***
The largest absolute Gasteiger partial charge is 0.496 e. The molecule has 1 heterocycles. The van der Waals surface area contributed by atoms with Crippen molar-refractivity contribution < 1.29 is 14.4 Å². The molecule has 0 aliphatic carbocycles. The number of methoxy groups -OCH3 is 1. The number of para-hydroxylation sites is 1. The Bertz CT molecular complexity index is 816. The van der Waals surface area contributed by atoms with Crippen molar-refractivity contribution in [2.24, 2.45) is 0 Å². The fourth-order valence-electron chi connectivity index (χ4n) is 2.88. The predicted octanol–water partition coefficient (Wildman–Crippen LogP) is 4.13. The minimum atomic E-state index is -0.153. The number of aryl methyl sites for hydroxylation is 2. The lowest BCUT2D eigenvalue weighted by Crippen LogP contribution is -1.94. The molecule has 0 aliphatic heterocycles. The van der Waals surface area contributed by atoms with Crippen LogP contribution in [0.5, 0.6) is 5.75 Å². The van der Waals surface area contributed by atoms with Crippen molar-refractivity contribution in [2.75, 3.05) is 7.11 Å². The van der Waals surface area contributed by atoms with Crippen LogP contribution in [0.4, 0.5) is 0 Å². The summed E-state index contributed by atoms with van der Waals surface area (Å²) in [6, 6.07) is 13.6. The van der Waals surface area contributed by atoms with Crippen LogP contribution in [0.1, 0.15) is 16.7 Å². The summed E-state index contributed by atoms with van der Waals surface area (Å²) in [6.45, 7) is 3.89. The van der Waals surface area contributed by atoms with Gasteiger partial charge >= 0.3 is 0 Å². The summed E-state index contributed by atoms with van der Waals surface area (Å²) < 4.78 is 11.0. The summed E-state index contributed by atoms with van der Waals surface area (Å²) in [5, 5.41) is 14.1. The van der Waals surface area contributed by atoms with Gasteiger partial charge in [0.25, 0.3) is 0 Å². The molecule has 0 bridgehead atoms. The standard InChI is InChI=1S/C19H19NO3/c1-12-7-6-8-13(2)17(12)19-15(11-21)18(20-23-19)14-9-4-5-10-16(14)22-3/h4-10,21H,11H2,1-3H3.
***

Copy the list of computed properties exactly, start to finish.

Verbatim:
The largest absolute Gasteiger partial charge is 0.496 e. The molecule has 1 heterocycles. The van der Waals surface area contributed by atoms with Crippen molar-refractivity contribution < 1.29 is 14.4 Å². The molecule has 0 aliphatic carbocycles. The number of methoxy groups -OCH3 is 1. The number of para-hydroxylation sites is 1. The Bertz CT molecular complexity index is 816. The van der Waals surface area contributed by atoms with Crippen molar-refractivity contribution in [2.24, 2.45) is 0 Å². The fourth-order valence-electron chi connectivity index (χ4n) is 2.88. The predicted octanol–water partition coefficient (Wildman–Crippen LogP) is 4.13. The minimum atomic E-state index is -0.153. The number of aryl methyl sites for hydroxylation is 2. The lowest BCUT2D eigenvalue weighted by Crippen LogP contribution is -1.94. The molecule has 0 aliphatic heterocycles. The van der Waals surface area contributed by atoms with Crippen LogP contribution in [0.5, 0.6) is 5.75 Å². The van der Waals surface area contributed by atoms with Crippen molar-refractivity contribution in [2.75, 3.05) is 7.11 Å². The van der Waals surface area contributed by atoms with Crippen LogP contribution in [0.4, 0.5) is 0 Å². The summed E-state index contributed by atoms with van der Waals surface area (Å²) in [6, 6.07) is 13.6. The van der Waals surface area contributed by atoms with Crippen LogP contribution in [0.1, 0.15) is 16.7 Å². The summed E-state index contributed by atoms with van der Waals surface area (Å²) in [6.45, 7) is 3.89. The van der Waals surface area contributed by atoms with Gasteiger partial charge >= 0.3 is 0 Å². The summed E-state index contributed by atoms with van der Waals surface area (Å²) < 4.78 is 11.0. The summed E-state index contributed by atoms with van der Waals surface area (Å²) in [5, 5.41) is 14.1. The van der Waals surface area contributed by atoms with Gasteiger partial charge in [0.25, 0.3) is 0 Å². The molecule has 0 bridgehead atoms. The standard InChI is InChI=1S/C19H19NO3/c1-12-7-6-8-13(2)17(12)19-15(11-21)18(20-23-19)14-9-4-5-10-16(14)22-3/h4-10,21H,11H2,1-3H3.